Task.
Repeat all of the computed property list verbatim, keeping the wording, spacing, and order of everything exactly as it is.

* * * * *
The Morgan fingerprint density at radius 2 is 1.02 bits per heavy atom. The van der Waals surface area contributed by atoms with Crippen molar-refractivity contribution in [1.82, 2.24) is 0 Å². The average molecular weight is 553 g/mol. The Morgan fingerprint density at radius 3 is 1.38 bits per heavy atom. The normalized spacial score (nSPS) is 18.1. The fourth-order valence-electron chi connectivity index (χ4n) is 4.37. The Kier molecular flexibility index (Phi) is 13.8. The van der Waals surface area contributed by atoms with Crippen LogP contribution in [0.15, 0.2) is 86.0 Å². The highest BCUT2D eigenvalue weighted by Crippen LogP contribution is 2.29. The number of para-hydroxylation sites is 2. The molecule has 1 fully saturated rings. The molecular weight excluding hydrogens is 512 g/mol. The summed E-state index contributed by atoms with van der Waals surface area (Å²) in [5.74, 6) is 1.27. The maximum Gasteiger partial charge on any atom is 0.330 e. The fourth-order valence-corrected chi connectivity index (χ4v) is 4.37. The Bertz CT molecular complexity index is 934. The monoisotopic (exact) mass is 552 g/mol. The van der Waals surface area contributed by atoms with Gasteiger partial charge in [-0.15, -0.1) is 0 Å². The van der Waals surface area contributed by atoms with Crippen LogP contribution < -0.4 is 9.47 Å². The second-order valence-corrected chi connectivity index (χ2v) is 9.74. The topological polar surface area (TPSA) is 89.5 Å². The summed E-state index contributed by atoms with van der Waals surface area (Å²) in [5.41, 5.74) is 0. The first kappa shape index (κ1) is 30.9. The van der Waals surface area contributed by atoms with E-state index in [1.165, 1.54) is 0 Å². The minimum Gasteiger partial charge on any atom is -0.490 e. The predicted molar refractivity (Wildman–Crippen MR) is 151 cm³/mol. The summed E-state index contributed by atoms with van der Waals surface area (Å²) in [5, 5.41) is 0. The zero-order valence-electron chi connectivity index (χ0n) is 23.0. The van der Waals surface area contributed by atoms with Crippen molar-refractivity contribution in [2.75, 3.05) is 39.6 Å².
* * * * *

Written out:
The Morgan fingerprint density at radius 2 is 1.02 bits per heavy atom. The van der Waals surface area contributed by atoms with Crippen molar-refractivity contribution in [1.82, 2.24) is 0 Å². The average molecular weight is 553 g/mol. The Morgan fingerprint density at radius 3 is 1.38 bits per heavy atom. The normalized spacial score (nSPS) is 18.1. The fourth-order valence-electron chi connectivity index (χ4n) is 4.37. The Kier molecular flexibility index (Phi) is 13.8. The van der Waals surface area contributed by atoms with Crippen LogP contribution in [0.15, 0.2) is 86.0 Å². The highest BCUT2D eigenvalue weighted by Crippen LogP contribution is 2.29. The number of para-hydroxylation sites is 2. The molecule has 1 fully saturated rings. The molecular weight excluding hydrogens is 512 g/mol. The summed E-state index contributed by atoms with van der Waals surface area (Å²) in [5.74, 6) is 1.27. The maximum Gasteiger partial charge on any atom is 0.330 e. The fourth-order valence-corrected chi connectivity index (χ4v) is 4.37. The Bertz CT molecular complexity index is 934. The monoisotopic (exact) mass is 552 g/mol. The van der Waals surface area contributed by atoms with Gasteiger partial charge in [-0.15, -0.1) is 0 Å². The van der Waals surface area contributed by atoms with Crippen LogP contribution < -0.4 is 9.47 Å². The second-order valence-corrected chi connectivity index (χ2v) is 9.74. The topological polar surface area (TPSA) is 89.5 Å². The summed E-state index contributed by atoms with van der Waals surface area (Å²) in [5.41, 5.74) is 0. The first kappa shape index (κ1) is 30.9. The van der Waals surface area contributed by atoms with E-state index in [1.165, 1.54) is 0 Å². The minimum Gasteiger partial charge on any atom is -0.490 e. The predicted molar refractivity (Wildman–Crippen MR) is 151 cm³/mol. The summed E-state index contributed by atoms with van der Waals surface area (Å²) in [5, 5.41) is 0. The zero-order valence-electron chi connectivity index (χ0n) is 23.0. The van der Waals surface area contributed by atoms with Crippen molar-refractivity contribution in [2.75, 3.05) is 39.6 Å².